Macarons are a gorgeous chocolate delight that proved an absolute nightmare to bake. They require dexterity, time, patience and some more patience. The book we got the recipe from (Ladurée) features pictures of the most sophisticated macarons this planet has ever seen, enough to make you feel bad about how sad yours look in comparison. We found ours had more personality than the uptight pretentious macarons from Ladurée (see pictures below as we attempt to pimp up our macarons with not-so-subtle photography tricks). And out of 30, only one was pure perfection. Unfortunately, tragedy struck when the dad one of our bloggers shamelessly ate it before we could snatch a picture of it, nearly starting WW3. Despite all misfortunes, we kind of enjoyed making these little devils… and more importantly, superficialities aside, found them wholly delicious!
Ladurée’s Macarons Chocolat
[Recipe from Laduree]
for the Chocolate ganache:
290g dark chocolate (min. 70% cacao)
270 ml heavy double cream
for the Macaron shells:
260g ground peeled almonds
250g confectioners ICING sugar
15g unsweetened cocoa powder
65g chocolate, min 70% cacao
6 egg whites + 1/2 egg white
210g caster sugar
- For the ganache, finely chop the chocolate and place in a large bowl. Cut the butter into small cubes. Bring the cream to boil in a saucepan.
- Pour the hot cream over the chocolate, mixing with a wooden spoon. Once the chocolate has melted, stir in the butter until very smooth.
- Transfer the ganache to a baking dish and cover with cling film. Refrigerate for 1 hour until thick and creamy.
- Meanwhile, combine the ground almonds, icing sugar and cocoa powder in a food processor. Process until you have a very fine powder. Sift to remove and lumps (VERY IMPORTANT! we did not do this 😦 but you should!!).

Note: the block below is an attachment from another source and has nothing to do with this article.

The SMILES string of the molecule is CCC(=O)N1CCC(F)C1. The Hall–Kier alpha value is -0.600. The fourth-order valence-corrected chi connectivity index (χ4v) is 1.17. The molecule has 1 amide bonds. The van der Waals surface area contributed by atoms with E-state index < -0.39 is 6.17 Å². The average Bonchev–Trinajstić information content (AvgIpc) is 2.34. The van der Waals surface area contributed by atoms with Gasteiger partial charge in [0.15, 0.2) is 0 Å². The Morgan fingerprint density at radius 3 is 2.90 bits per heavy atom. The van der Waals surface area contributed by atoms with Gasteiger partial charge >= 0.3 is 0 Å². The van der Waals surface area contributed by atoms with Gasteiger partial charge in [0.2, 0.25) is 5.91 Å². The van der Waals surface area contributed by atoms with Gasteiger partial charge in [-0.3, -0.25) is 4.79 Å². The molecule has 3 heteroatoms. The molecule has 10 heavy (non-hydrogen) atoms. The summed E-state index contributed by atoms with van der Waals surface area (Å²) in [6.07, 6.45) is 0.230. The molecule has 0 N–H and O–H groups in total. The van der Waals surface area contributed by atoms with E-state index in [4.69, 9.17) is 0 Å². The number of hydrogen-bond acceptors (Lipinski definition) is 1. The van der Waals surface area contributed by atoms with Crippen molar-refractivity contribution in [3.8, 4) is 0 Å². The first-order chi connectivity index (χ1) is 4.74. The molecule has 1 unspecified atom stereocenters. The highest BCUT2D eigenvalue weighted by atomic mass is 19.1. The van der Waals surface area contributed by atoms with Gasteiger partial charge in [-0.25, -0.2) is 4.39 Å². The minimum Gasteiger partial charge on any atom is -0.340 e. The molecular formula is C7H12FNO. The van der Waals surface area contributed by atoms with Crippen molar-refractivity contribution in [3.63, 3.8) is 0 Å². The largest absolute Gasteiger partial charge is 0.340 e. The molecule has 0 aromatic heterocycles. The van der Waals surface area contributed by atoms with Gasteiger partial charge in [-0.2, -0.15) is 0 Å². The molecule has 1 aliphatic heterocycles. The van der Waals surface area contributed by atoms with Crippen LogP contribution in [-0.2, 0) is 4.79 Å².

- Melt the chocolate for the macaron shells over a waterbath.
- In a seperate bowl, whisk the 6 egg whites until just frothy. Add 1/3 of the caster sugar and whip until the sugar is dissolved. Add another third and continue whipping. Add the remaining sugar and whip for a few minutes.
- Pour the melted chocolate over the whipped egg whites and roughly incorporate using a spatula.
- Gently fold in the mixture of ground almonds, sugar and cocoa powder. Beat the remaining 1/2 egg white in a seperate bowl until frothy. (WHAT IS 1/2 AN EGG WHITE?? HOW DO FRENCH PEOPLE MEASURE THESE THINGS?? we decided to whisk a whole egg white and just use half of that). Gently fold into the batter.
- Using a piping bag pipe small macaron rounds, 3-4cm in diameter. Lightly tap the sheet so they spread fully. You can also do this with teaspoons if you don’t have a piping bag handy, or if yours decides to not do what you want it to. Let the macarons rest for 10 minutes.
- Preheat the oven to 150°C.
- Bake for about 15 minutes until they form a slight crust.
- Remove from the baking try onto a cooling rack and allow to cool completely.
- Once you have baked all shells try to pair them up (so you have always have a top and a bottom). Considering this is probably the first time your making macarons, they will not all be identical and perfectly round, at least ours weren’t. The matching up required a bit of imagination.
- Take the ganache out of the fridge. If a thin weird layer of yellowness has formed on top of the chocolate simply remove using a knife and pretend you never saw it.
- Spread a coin sized amount of ganache onto the half of macaron shells, either using a piping bag or using a teaspoon. Top with the remaining macaron shells.
- And now comes the most UNFAIR PART of this recipe:
- Let the macarons set in an airtight container in the fridge for 12 hours before tasting. All that effort and now you have to wait until you can try them? Ze french really, what were they thinking.
- 12 hours later….. ENJOY!
One two three four – SCORE
[Numerical ratings are out of four, where four is best/healthiest/hardest.]
Difficulty: 4 – the process itself is not very difficult, it’s all just very time consuming and requires some patience. Don’t be disappointed if they aren’t picture perfect.
Healthiness: depends on how many you eat.
Cost: you probably already have most of the ingredients in your cupboard, apart from the 70% cocoa chocolate. Spending a little more on high quality chocolate is definatly worth it.